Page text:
The Kite Runner has sold an astonishing 1.25 million copies in paperback, driven by word-of-mouth at a moment when sales of fiction are reportedly at a low. Scores of municipalities selected it for their Community Reads programs, citing its “universal” themes. Laura Bush called it “really great.” As the months have passed, America has only grown more passionate about its merits. So here’s the mystery: Why have Americans, who traditionally avoid foreign literature like the plague, made The Kite Runner into a cultural touchstone? What version of life abroad is it that seems so palatable and approachable to us? Why The Kite Runner and not any of the other books about Afghanistan that have recently hit the shelves?
I sat on a park bench near a willow tree. I thought about something Rahim Khan said just before he hung up, almost as an afterthought. There is a way to be good again. I looked up at those twin kites. I thought about Hassan. Thought about Baba. Ali. Kabul. I thought of the life I had lived until the winter of 1975 came and changed everything. And made me what I am today.—Khaled Hosseini, The Kite Runner (2003), ch. 1
But by now every telegraph bell along the line was ringing, and every heart beat faster at the news of this ghost train that had just been seen passing through Rouen and Sotteville. People were afraid: there was an express travelling further up the line, it would surely be caught. Like a wild boar charging through a forest, the train continued on its way, oblivious to red signals and detonators alike. At Oissel it nearly collided with a pilot-engine; it brought terror to Pont-de-l’Arche, for its speed showed no sign of slackening. Once more it vanished, and on it raced, onward and onward into the dark night, bound they know not where, simply onward. What did it matter what victims it crushed in its path! Was it not, after all heading into the future, heedless of the blood that was spilled?— Émile Zola, La Bête humaine (1890), ch. 12
In the frenzy of his desire to have her, and excited by her caresses, Jacques, having no other weapon, was already stretching out his fingers to strangle Severine when she herself, from habit, turned and put out the lamp. Then he took her, and they lay together. It was one of their most passionate nights of love, and best of all, the only time when they had felt completely merged together, completely obliterated each in the other.— Émile Zola, La Bête humaine (1890), ch. 11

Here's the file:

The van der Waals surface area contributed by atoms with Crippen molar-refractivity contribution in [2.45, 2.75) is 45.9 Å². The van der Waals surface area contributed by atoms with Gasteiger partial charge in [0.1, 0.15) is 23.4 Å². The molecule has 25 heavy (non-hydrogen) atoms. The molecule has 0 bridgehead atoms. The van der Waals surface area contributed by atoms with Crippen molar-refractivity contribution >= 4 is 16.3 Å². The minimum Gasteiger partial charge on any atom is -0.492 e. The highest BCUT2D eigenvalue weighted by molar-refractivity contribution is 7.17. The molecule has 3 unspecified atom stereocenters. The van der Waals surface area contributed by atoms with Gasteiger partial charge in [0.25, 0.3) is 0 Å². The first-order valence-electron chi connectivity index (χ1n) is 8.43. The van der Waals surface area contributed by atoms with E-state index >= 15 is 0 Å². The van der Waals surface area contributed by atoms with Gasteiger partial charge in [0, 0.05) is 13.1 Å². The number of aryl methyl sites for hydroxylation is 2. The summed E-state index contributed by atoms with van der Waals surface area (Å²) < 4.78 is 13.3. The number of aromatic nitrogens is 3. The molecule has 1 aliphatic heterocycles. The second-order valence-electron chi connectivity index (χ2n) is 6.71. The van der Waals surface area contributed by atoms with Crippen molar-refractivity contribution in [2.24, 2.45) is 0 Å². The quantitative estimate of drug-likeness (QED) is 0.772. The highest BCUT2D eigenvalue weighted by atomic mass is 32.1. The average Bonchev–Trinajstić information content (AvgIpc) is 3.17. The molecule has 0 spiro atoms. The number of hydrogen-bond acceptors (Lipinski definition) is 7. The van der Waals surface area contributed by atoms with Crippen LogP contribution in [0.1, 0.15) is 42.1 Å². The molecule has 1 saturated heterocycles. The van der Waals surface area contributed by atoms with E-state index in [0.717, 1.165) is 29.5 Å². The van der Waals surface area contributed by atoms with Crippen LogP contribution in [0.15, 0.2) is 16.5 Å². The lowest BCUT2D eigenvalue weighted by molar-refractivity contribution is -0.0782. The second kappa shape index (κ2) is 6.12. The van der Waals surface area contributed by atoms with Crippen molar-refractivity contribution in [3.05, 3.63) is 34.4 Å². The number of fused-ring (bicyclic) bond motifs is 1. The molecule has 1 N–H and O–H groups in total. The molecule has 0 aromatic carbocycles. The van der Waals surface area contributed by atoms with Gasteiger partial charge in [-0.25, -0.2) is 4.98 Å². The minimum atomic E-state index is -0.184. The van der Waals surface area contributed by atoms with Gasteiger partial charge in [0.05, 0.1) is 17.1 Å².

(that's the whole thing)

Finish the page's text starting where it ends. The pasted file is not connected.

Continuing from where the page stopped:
Left on his own, Jacques remained where he was and continued to gaze at the still, slumped heap, which appeared no more than a blurred mass in the dim lamplight cast along the ground. And the inner agitation that had quickened his steps, the horrible fascination that kept him standing there, culminated in one piercing insight that burst from the depths of his being: that man, the one he’d seen with the knife in his fist, he had dared! that man had travelled the distance of his desire, that man had killed! Oh! to stop being a coward, to have the satisfaction at last, to plunge the knife in! And what about him, who’d spent the last ten years desperately wanting to do just that! There was, in the midst of his fevered interest, a measure of self-contempt, of admiration for the other man, and above all the need to see the thing for himself, an unquenchable thirst to drink in the spectacle of the tatter of humanity, the broken puppet, the limp rag, to which a living creature is reduced by the mere stab of a knife. What he only dreamt about that other man had done, and there it was. If he were to kill, that’s what would be lying on the ground. His pulse raced madly, and his violent itch to kill grew fiercer, like a sexual urge, at the sight of this sorry corpse. He took a step forward, drew closer, like a nervous child coming to terms with its fears. Yes! He would dare, he too would dare!— Émile Zola, La Bête humaine (1890), ch. 2